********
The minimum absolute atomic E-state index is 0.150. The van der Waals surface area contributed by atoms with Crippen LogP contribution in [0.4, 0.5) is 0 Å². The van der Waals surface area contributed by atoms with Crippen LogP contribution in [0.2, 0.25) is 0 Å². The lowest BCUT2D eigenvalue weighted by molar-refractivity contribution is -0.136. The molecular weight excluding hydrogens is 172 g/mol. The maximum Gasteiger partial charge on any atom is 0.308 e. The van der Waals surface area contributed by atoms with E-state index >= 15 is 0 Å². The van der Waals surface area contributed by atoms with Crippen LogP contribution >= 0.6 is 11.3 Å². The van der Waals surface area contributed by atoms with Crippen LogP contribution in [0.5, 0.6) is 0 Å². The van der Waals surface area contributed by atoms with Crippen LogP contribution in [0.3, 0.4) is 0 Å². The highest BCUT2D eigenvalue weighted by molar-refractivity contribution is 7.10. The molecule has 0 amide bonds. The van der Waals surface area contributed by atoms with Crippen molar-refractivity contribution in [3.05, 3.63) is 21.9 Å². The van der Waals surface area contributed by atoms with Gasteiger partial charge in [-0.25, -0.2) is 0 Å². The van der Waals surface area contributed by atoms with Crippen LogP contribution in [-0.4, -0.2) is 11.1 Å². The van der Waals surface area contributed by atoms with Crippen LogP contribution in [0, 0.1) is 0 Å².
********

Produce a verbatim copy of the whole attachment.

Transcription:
The minimum absolute atomic E-state index is 0.150. The van der Waals surface area contributed by atoms with Crippen LogP contribution in [0.4, 0.5) is 0 Å². The van der Waals surface area contributed by atoms with Crippen LogP contribution in [0.2, 0.25) is 0 Å². The lowest BCUT2D eigenvalue weighted by molar-refractivity contribution is -0.136. The molecular weight excluding hydrogens is 172 g/mol. The maximum Gasteiger partial charge on any atom is 0.308 e. The van der Waals surface area contributed by atoms with E-state index >= 15 is 0 Å². The van der Waals surface area contributed by atoms with Crippen LogP contribution >= 0.6 is 11.3 Å². The van der Waals surface area contributed by atoms with Crippen LogP contribution in [0.5, 0.6) is 0 Å². The van der Waals surface area contributed by atoms with Crippen LogP contribution in [0.3, 0.4) is 0 Å². The highest BCUT2D eigenvalue weighted by molar-refractivity contribution is 7.10. The molecule has 0 amide bonds. The van der Waals surface area contributed by atoms with Crippen molar-refractivity contribution in [3.05, 3.63) is 21.9 Å². The van der Waals surface area contributed by atoms with Gasteiger partial charge in [-0.25, -0.2) is 0 Å². The van der Waals surface area contributed by atoms with Crippen LogP contribution in [-0.4, -0.2) is 11.1 Å². The van der Waals surface area contributed by atoms with Crippen LogP contribution in [0, 0.1) is 0 Å².